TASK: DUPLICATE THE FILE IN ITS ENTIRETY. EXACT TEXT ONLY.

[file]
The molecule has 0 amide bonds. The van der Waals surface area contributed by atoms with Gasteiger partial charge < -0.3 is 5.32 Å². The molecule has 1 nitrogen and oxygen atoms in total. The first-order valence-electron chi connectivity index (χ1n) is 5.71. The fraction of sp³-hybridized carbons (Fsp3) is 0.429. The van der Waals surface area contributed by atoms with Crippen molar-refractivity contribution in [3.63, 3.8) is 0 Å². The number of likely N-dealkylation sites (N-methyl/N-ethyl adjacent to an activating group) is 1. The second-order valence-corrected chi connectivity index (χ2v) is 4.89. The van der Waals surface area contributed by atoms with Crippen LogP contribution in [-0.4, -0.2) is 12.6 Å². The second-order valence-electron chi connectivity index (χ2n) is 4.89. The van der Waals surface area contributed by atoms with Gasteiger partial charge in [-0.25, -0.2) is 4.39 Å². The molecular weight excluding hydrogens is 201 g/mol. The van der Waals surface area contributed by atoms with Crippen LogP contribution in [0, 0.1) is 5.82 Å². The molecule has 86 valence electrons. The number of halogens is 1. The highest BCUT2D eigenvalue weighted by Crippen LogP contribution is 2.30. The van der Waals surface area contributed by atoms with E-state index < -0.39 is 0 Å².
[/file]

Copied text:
The molecule has 0 amide bonds. The van der Waals surface area contributed by atoms with Gasteiger partial charge < -0.3 is 5.32 Å². The molecule has 1 nitrogen and oxygen atoms in total. The first-order valence-electron chi connectivity index (χ1n) is 5.71. The fraction of sp³-hybridized carbons (Fsp3) is 0.429. The van der Waals surface area contributed by atoms with Crippen molar-refractivity contribution in [3.63, 3.8) is 0 Å². The number of likely N-dealkylation sites (N-methyl/N-ethyl adjacent to an activating group) is 1. The second-order valence-corrected chi connectivity index (χ2v) is 4.89. The van der Waals surface area contributed by atoms with Crippen LogP contribution in [-0.4, -0.2) is 12.6 Å². The second-order valence-electron chi connectivity index (χ2n) is 4.89. The van der Waals surface area contributed by atoms with Gasteiger partial charge in [-0.25, -0.2) is 4.39 Å². The molecular weight excluding hydrogens is 201 g/mol. The van der Waals surface area contributed by atoms with Crippen LogP contribution in [0, 0.1) is 5.82 Å². The molecule has 86 valence electrons. The number of halogens is 1. The highest BCUT2D eigenvalue weighted by Crippen LogP contribution is 2.30. The van der Waals surface area contributed by atoms with E-state index < -0.39 is 0 Å².